The relationship of SSPE to persistent measles infection is well established, but the second syndrome discussed in this paper is not. The syndrome (3) that I call MINE (Measles Induced Neuroautistic Encephalopathy) is properly categorized as a childhood neurodegenerative disease but with uncertain etiology. In the last few years, this syndrome has been shown to be related to the live measles vaccination, if not proven to be caused by it. The syndrome was first recognized in the late 1990s by Wakefield et al. (4), a gastroenterologist in Britain. What was initially described was a syndrome consisting of chronic recurrent enterocolitic symptoms starting in young children. These patients also seemed to have chronic neurological symptoms which were considered to be autistic in nature. Wakefield et al. (4) considered the syndrome to be related to the immunization of infants with live-attenuated measles vaccine. Over the following years, approximately 2000 children with variants of this autistic-colitic syndrome were reported. Because of my interests in SSPE, I was able to carefully evaluate 12 of these patients, sharing the patient’s clinical information and full laboratory data with the Solicitor firm (5) which handled the rather large class action suit resulting from these reports.

Altogether, the key features of this syndrome were not always associated with both enterocolitis and pervasive developmental disorder. In the review of 12 patients, two major varieties of the syndrome were identified, one with pure neuroautistic features (n=4) and the second with additional chronic recurrent enterocolitis (n=8). In addition to at least two of the four classic symptoms of autism (i.e. defects of intellect, behavior, social adjustment and language development), the children who were evaluated had other neurological symptoms such as epileptic seizures, micrencephaly, dysgenetic features and rarely progressive mental retardation which would more rightly be considered to be frank  dementia. Both of these variations, that is, the pure neuroautistic and the neuroautistic/enterocolitic patients seemed to be induced by the live-attenuated measles virus vaccination, after a latency period of several months. In each patient, regardless of type, measles virus genes were found in the tissues studied, such as blood, gut and spinal fluid. In those with enough antigen identified, the genes were found to arise from the vaccine-related live-attenuated measles virus and not from the usual wild measles virus which is associated with measles exanthema. The two viruses have the same antigenic make-up. The proteins are the same but one of them is wildly alive and the other is alive but attenuated.    

These are the constellation of features which make up the MINE syndrome

  1. All the patients have had a live-attenuated measles vaccination between 12 and 21 months of age; at this time none of the children showed any neuroautistic features or preliminary signs of enterocolitis;
  2. All of the patients developed neurological-behavioral symptoms many months after the initial measles immunization (i.e. an interval period is characteristic of all slow viral diseases) which for the most part were autistic in nature;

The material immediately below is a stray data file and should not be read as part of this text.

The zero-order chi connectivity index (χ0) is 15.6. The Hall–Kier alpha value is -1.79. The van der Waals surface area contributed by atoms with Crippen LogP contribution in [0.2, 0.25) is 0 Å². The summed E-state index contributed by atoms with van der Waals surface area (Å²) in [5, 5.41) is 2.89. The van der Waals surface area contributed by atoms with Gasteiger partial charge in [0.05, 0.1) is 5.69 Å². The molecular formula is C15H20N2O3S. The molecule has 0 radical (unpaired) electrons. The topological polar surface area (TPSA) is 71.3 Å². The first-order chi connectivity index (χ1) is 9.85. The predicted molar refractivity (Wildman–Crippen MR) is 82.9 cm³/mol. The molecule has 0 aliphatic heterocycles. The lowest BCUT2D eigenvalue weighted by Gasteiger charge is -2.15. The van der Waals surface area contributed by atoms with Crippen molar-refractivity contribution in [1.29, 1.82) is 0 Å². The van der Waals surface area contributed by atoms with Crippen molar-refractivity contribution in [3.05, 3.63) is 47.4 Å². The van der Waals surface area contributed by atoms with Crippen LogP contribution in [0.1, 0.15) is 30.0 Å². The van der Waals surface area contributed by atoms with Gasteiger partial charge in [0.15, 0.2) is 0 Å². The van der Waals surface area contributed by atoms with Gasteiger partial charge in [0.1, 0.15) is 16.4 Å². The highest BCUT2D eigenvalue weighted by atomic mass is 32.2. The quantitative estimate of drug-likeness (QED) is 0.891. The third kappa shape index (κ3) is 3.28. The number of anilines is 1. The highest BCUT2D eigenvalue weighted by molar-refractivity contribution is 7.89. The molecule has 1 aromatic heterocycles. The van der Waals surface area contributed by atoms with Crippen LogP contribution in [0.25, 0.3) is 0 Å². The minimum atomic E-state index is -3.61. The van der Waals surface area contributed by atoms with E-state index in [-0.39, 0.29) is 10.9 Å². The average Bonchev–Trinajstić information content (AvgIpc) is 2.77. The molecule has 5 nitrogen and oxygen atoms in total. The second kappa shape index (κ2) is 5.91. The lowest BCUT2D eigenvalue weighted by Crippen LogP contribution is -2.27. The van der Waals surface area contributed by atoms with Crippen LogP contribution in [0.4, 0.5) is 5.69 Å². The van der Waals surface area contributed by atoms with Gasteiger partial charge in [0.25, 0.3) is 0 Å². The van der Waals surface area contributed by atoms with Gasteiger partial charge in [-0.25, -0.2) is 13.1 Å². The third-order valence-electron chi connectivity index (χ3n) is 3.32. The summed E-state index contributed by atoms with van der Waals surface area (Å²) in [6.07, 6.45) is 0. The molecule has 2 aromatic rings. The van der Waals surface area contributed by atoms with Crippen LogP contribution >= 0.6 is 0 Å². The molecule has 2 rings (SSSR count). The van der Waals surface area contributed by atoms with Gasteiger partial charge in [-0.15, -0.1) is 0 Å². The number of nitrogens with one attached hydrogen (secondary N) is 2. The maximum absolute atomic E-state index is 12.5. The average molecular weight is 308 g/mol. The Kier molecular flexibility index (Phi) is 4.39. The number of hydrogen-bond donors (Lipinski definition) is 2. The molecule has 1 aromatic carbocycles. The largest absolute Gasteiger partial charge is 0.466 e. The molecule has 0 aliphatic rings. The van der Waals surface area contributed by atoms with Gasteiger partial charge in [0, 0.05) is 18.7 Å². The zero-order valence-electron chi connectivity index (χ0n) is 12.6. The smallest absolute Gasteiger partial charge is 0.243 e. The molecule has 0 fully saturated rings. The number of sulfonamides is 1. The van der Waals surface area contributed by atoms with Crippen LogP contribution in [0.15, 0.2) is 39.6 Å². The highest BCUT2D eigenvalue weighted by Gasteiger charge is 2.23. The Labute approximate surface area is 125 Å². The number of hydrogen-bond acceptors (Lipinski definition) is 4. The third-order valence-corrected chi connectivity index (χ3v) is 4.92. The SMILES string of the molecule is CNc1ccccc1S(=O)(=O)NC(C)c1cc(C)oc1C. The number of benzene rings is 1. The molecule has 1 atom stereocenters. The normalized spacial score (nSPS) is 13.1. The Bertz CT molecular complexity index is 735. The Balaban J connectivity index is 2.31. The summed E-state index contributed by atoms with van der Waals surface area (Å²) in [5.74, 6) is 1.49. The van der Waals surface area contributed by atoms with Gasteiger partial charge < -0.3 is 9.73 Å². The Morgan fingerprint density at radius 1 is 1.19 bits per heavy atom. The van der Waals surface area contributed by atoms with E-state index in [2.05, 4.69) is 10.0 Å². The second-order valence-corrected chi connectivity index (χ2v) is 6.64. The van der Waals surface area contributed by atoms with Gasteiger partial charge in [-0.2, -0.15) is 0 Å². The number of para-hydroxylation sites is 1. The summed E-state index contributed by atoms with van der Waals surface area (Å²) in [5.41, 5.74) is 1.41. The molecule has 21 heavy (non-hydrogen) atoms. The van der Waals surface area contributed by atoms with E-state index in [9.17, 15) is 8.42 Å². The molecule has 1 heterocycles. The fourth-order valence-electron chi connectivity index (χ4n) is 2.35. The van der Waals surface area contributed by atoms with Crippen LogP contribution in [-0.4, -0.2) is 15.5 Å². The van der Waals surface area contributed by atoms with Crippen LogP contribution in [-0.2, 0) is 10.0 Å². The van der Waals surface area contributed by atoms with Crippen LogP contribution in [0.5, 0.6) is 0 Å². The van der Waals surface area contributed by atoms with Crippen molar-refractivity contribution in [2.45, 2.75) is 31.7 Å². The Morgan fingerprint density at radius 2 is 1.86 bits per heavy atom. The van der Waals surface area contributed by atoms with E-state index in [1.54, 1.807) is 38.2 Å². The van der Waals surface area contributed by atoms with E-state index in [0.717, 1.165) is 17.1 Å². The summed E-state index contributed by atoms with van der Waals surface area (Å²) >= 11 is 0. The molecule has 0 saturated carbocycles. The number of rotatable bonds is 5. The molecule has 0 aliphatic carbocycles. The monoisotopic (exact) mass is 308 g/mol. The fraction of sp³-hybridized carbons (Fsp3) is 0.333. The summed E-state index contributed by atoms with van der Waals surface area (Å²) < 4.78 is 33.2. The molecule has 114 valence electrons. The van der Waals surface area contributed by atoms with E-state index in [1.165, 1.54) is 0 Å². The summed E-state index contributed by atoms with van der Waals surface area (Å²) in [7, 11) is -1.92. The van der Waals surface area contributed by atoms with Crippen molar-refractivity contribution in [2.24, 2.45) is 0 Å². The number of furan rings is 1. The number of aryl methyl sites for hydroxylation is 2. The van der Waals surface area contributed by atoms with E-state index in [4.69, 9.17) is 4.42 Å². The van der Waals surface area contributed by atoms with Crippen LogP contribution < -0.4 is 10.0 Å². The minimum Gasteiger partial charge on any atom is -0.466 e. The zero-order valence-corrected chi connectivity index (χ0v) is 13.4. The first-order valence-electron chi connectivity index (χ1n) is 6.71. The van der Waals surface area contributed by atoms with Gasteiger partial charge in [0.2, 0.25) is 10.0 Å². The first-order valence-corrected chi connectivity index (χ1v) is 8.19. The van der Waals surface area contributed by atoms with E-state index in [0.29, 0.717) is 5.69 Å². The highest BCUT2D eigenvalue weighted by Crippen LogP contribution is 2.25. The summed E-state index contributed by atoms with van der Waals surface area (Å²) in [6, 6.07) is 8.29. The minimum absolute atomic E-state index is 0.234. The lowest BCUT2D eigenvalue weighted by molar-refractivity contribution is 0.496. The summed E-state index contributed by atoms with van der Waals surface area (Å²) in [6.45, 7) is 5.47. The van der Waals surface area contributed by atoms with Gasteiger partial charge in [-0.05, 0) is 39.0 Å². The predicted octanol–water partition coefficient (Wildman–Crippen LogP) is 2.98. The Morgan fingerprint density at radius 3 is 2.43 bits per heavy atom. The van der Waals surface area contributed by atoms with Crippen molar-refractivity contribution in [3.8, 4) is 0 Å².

3. Prior to vaccination there was a history of severe, recurrent infection or frank allergy, suggesting that each patient had some sort of pre-existing immunological problem, prior to the immunization and the neurological symptoms;
  4. There was a history in all patients of some sort of familial suspected dysgenetic or inherited problem such as schizophrenia, 21 trisomy or birth defects; one patient, a girl, had the clinical characteristics of Rett syndrome (6) and gene analysis showed a defect in the location of the MECP2 gene (7) which has been associated with this syndrome; this was the only female in the series and the only one who had micrencephaly, all others had larger than the mean “for-age-and-gender” head sizes on routine measurement of the occipito-frontal circumference; the gene analysis features in the female suggested a defective gene mechanism which might predispose a susceptible patient to the effects of the live-attenuated measles virus in spite of the fact that the clinical effects of both Rett and MINE are quite similar; none of the males showed any evidence for a known gene-related disorder;
  5. Only 67% (n=8) of the population studied had a history of chronic, recurrent enterocolitis in addition to their neuroautistic symptoms;
  6. 92% (n=11) of the 12 patients were male, an interesting fact since male predominance also features the cousin disease, SSPE; all of the males showed normal male chromosome karyotypes and all had head measurements which were larger but less than 2 standard deviation above the mean for occipito-frontal circumferences for their age and gender;
  7. Recurrent, severe epileptic seizures and a developmental dysphasia occurred in one of the patients and he was considered to have the Landau-Kleffner syndrome (7), and in others both epileptic seizures and language and speech problems were frequently present;
  8. Although all the patients had at least two of the four characteristics of the autistic spectral syndrome, some had only mild forms such as in two brothers who were considered to have Asperger’s syndrome (9); some had the full extent of the autistic syndromes including progressive loss of cognitive skills emblematic of Heller infantile dementia (10); most had all the characteristics of the children Kanner (11) described in 1943;